|Ethnicity and Power in the Contemporary World (UNU, 1996, 298 pages)|
|13. Ethnic and racial groups in the USA: Conflict and cooperation|
Ogbu (1978,1990) has developed a theory about the cultural differences between voluntary migrants and involuntary minorities, a difference which corresponded in the past with the historical distinction in the United States between racial and ethnic groups, but which, as we have seen, is now more complicated.
Ogbu has examined the question of why minorities stemming from involuntary migrants in a variety of countries around the world do not perform well academically, especially when compared to the academic achievement of voluntary immigrants. He argues that the persistent underperformance of minorities in these societies cannot be completely explained by "conflicts in cognitive, communication, social interaction, teaching and learning styles" (Ogbu, 1990: 144). He maintains instead that the history of the mode of incorporation of the group into the society, the history of how the minority group was treated by the dominant group, and the history of how the minorities responded to that treatment must be taken into account because these histories give rise to different cultures and identities.
The important distinction Ogbu makes is between immigrant "voluntary minorities" who have chosen to move to a society in order to improve their well-being, and castelike "involuntary minorities" who were initially brought in to the society through slavery, conquest, and colonization. He argues that voluntary and involuntary minorities have very different understandings of what it means to be a minority, which are a result of the historical experience of how they were incorporated into society and the cultural adaptations they made to the treatment they were subjected to by the dominant group. Voluntary migrants who are subject to discrimination and exclusion because they use their home country and culture as a frame of reference do not measure their success or failure primarily by the standards of other white Americans, but by the standards of their homelands. Such minorities, at least during the first generation, do not internalise the effects of such discrimination, of cultural and intellectual denigration. (Ogbu, 1990: 8)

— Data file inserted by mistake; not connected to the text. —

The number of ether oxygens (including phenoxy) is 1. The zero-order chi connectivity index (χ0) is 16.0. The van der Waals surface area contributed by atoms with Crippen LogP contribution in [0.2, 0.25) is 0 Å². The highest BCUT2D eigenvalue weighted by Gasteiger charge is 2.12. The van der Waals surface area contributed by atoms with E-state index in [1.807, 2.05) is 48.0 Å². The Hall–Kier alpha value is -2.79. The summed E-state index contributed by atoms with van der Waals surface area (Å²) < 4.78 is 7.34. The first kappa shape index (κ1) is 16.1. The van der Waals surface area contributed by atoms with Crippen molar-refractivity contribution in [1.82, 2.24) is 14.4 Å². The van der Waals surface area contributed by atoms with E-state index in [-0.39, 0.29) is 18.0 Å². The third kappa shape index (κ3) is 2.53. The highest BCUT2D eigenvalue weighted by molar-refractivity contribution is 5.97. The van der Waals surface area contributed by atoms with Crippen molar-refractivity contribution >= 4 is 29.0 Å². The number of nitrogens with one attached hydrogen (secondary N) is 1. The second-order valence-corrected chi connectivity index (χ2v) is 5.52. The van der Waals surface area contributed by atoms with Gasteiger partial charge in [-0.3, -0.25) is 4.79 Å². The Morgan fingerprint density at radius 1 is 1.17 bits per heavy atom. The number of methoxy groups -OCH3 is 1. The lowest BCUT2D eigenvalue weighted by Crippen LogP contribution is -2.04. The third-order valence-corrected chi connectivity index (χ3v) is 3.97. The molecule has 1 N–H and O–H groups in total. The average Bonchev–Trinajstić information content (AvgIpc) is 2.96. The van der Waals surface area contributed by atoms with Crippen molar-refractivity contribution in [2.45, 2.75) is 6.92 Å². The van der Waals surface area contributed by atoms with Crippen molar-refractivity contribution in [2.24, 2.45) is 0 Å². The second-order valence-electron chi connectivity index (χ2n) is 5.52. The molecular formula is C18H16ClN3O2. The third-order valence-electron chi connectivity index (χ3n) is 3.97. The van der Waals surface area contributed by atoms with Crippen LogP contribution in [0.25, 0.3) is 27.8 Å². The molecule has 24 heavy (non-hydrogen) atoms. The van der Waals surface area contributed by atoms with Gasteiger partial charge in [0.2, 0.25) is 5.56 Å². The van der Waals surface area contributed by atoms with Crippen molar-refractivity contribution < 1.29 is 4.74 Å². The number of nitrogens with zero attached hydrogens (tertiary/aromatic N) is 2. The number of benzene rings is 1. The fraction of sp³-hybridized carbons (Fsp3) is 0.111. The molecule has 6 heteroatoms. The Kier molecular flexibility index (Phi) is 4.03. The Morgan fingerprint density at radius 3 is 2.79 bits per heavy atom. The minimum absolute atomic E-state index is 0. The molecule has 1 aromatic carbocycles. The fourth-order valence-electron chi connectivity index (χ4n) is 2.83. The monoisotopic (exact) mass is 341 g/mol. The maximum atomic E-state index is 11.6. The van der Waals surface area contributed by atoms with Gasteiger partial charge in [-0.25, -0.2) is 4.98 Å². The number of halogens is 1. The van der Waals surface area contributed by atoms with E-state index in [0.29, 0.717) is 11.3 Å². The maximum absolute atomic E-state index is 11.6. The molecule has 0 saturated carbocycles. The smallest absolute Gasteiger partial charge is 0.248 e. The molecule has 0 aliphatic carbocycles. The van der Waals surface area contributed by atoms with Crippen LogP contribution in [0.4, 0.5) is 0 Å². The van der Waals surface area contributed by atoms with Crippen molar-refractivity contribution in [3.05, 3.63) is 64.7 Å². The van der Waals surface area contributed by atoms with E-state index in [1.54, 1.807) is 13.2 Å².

They develop "immigrant identities" which differ from the dominant group in society's identities, but are not necessarily opposed to those identities.
The situation differs greatly for involuntary minorities who do develop oppositional identities:
For involuntary minorities there were no expectations of economic, political and social benefits. Resenting their initial incorporation by force, regarding their past as a golden age and seeing their future as grim in the absence of collective struggle, they understood that the American system was based on social class and minority conditions. (Ogbu, 1990: 150)
The coping responses that different groups develop for dealing with problems with the dominant group thus reflect the different histories and social psychologies of the groups. Ogbu argues that voluntary migrants have a greater degree of trust for white Americans, for the societal institutions controlled by whites, than do involuntary minorities. Such immigrants acquiesce and rationalise the prejudice and discrimination against them by saying in effect, that they are strangers in a foreign land [and] have no choice but to tolerate prejudice and discrimination. (Ogbu, 1990: 152)
The involuntary minorities do not have a homeland with which to compare their current treatment, or in which to root their identities. Thus, Ogbu argues, they do not see discrimination against them as a temporary barrier to be overcome. Instead, "recognizing that they belong to a subordinate, indeed a disparaged minority, they compare their situation with that of their white American peers. The prejudice against them seems permanent, indeed institutionalized" (Ogbu, 1990: 153). This also leads to distrust of the institutions controlled by the dominant group. This understanding of their situation leads the involuntary minorities to conclude that solidarity and challenges to the rules of the dominant society are the only way to improve their situation. Ogbu describes the psychological orientation that develops among involuntary minorities as being "oppositional" in nature: "They do not see their social identity as different from that of their white oppressors, but as opposed to the social identity of white Americans" (Ogbu, 1990:155). These "oppositional identities" mean that the involuntary minorities come largely to define themselves in their core identities in terms of their opposition to the dominant group.
For blacks in America, Ogbu argues, the very meaning of being black involves not being white. The strong value put on solidarity and opposition to rules perceived as being against them means that when a member of the group is seen as cooperating with the dominant society's institutions, his or her very identity is called into question. In Ogbu's work, the young black student who tries to achieve in school is accused of "acting white."